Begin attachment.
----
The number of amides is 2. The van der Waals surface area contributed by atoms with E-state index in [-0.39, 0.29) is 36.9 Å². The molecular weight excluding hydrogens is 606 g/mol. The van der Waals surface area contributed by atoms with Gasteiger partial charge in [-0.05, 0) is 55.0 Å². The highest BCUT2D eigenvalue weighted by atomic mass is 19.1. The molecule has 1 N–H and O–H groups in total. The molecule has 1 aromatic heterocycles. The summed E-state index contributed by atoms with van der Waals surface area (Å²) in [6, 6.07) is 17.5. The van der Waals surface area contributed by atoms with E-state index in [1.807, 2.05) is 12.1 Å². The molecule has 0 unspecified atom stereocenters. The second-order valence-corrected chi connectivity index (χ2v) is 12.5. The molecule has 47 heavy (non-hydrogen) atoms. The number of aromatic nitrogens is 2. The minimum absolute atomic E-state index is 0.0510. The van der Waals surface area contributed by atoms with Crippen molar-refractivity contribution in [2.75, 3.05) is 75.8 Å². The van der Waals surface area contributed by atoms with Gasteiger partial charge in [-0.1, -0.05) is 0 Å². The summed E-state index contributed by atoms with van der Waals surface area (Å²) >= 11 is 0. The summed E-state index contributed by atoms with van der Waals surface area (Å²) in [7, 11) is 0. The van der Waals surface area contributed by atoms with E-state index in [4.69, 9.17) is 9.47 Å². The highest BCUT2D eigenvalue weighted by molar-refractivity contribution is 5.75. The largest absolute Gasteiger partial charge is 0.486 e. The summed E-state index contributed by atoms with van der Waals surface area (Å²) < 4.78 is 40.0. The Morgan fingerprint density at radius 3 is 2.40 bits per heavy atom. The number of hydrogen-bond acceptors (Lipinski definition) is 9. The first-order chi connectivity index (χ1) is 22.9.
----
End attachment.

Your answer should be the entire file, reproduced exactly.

The number of amides is 2. The van der Waals surface area contributed by atoms with E-state index in [-0.39, 0.29) is 36.9 Å². The molecular weight excluding hydrogens is 606 g/mol. The van der Waals surface area contributed by atoms with Gasteiger partial charge in [-0.05, 0) is 55.0 Å². The highest BCUT2D eigenvalue weighted by atomic mass is 19.1. The molecule has 1 N–H and O–H groups in total. The molecule has 1 aromatic heterocycles. The summed E-state index contributed by atoms with van der Waals surface area (Å²) in [6, 6.07) is 17.5. The van der Waals surface area contributed by atoms with E-state index in [1.807, 2.05) is 12.1 Å². The molecule has 0 unspecified atom stereocenters. The second-order valence-corrected chi connectivity index (χ2v) is 12.5. The molecule has 47 heavy (non-hydrogen) atoms. The number of aromatic nitrogens is 2. The minimum absolute atomic E-state index is 0.0510. The van der Waals surface area contributed by atoms with Crippen molar-refractivity contribution in [2.75, 3.05) is 75.8 Å². The van der Waals surface area contributed by atoms with Gasteiger partial charge in [-0.1, -0.05) is 0 Å². The summed E-state index contributed by atoms with van der Waals surface area (Å²) >= 11 is 0. The summed E-state index contributed by atoms with van der Waals surface area (Å²) in [7, 11) is 0. The van der Waals surface area contributed by atoms with E-state index in [4.69, 9.17) is 9.47 Å². The highest BCUT2D eigenvalue weighted by molar-refractivity contribution is 5.75. The largest absolute Gasteiger partial charge is 0.486 e. The summed E-state index contributed by atoms with van der Waals surface area (Å²) < 4.78 is 40.0. The Morgan fingerprint density at radius 3 is 2.40 bits per heavy atom. The number of hydrogen-bond acceptors (Lipinski definition) is 9. The first-order chi connectivity index (χ1) is 22.9.